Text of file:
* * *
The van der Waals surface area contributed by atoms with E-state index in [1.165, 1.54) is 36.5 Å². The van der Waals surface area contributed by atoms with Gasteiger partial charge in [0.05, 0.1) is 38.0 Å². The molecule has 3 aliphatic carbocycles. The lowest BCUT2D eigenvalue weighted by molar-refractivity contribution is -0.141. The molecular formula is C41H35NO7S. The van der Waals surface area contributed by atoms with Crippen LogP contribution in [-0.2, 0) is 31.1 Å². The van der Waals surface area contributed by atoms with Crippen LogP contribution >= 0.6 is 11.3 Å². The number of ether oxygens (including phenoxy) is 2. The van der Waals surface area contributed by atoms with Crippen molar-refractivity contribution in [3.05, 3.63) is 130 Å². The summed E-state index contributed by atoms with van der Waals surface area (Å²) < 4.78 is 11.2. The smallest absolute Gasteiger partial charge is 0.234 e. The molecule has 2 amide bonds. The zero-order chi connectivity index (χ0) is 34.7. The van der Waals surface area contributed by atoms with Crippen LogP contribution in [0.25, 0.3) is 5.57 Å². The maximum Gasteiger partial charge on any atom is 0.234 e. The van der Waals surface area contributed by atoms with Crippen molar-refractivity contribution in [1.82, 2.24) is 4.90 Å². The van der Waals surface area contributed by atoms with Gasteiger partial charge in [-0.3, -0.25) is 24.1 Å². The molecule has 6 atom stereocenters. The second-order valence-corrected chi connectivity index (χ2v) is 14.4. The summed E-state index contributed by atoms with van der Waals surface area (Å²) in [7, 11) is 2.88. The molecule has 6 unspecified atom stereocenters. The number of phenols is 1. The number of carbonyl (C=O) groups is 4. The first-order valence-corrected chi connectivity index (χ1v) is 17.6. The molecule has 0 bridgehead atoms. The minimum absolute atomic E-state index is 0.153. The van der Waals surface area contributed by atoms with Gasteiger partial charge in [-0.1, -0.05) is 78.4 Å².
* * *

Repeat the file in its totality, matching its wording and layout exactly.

The van der Waals surface area contributed by atoms with E-state index in [1.165, 1.54) is 36.5 Å². The van der Waals surface area contributed by atoms with Gasteiger partial charge in [0.05, 0.1) is 38.0 Å². The molecule has 3 aliphatic carbocycles. The lowest BCUT2D eigenvalue weighted by molar-refractivity contribution is -0.141. The molecular formula is C41H35NO7S. The van der Waals surface area contributed by atoms with Crippen LogP contribution in [-0.2, 0) is 31.1 Å². The van der Waals surface area contributed by atoms with Crippen LogP contribution >= 0.6 is 11.3 Å². The number of ether oxygens (including phenoxy) is 2. The van der Waals surface area contributed by atoms with Crippen molar-refractivity contribution in [3.05, 3.63) is 130 Å². The summed E-state index contributed by atoms with van der Waals surface area (Å²) < 4.78 is 11.2. The smallest absolute Gasteiger partial charge is 0.234 e. The molecule has 2 amide bonds. The zero-order chi connectivity index (χ0) is 34.7. The van der Waals surface area contributed by atoms with Crippen LogP contribution in [0.25, 0.3) is 5.57 Å². The maximum Gasteiger partial charge on any atom is 0.234 e. The van der Waals surface area contributed by atoms with Crippen molar-refractivity contribution in [1.82, 2.24) is 4.90 Å². The van der Waals surface area contributed by atoms with Gasteiger partial charge in [-0.3, -0.25) is 24.1 Å². The molecule has 6 atom stereocenters. The second-order valence-corrected chi connectivity index (χ2v) is 14.4. The summed E-state index contributed by atoms with van der Waals surface area (Å²) in [7, 11) is 2.88. The molecule has 6 unspecified atom stereocenters. The number of phenols is 1. The number of carbonyl (C=O) groups is 4. The first-order valence-corrected chi connectivity index (χ1v) is 17.6. The molecule has 0 bridgehead atoms. The minimum absolute atomic E-state index is 0.153. The van der Waals surface area contributed by atoms with Gasteiger partial charge in [-0.1, -0.05) is 78.4 Å².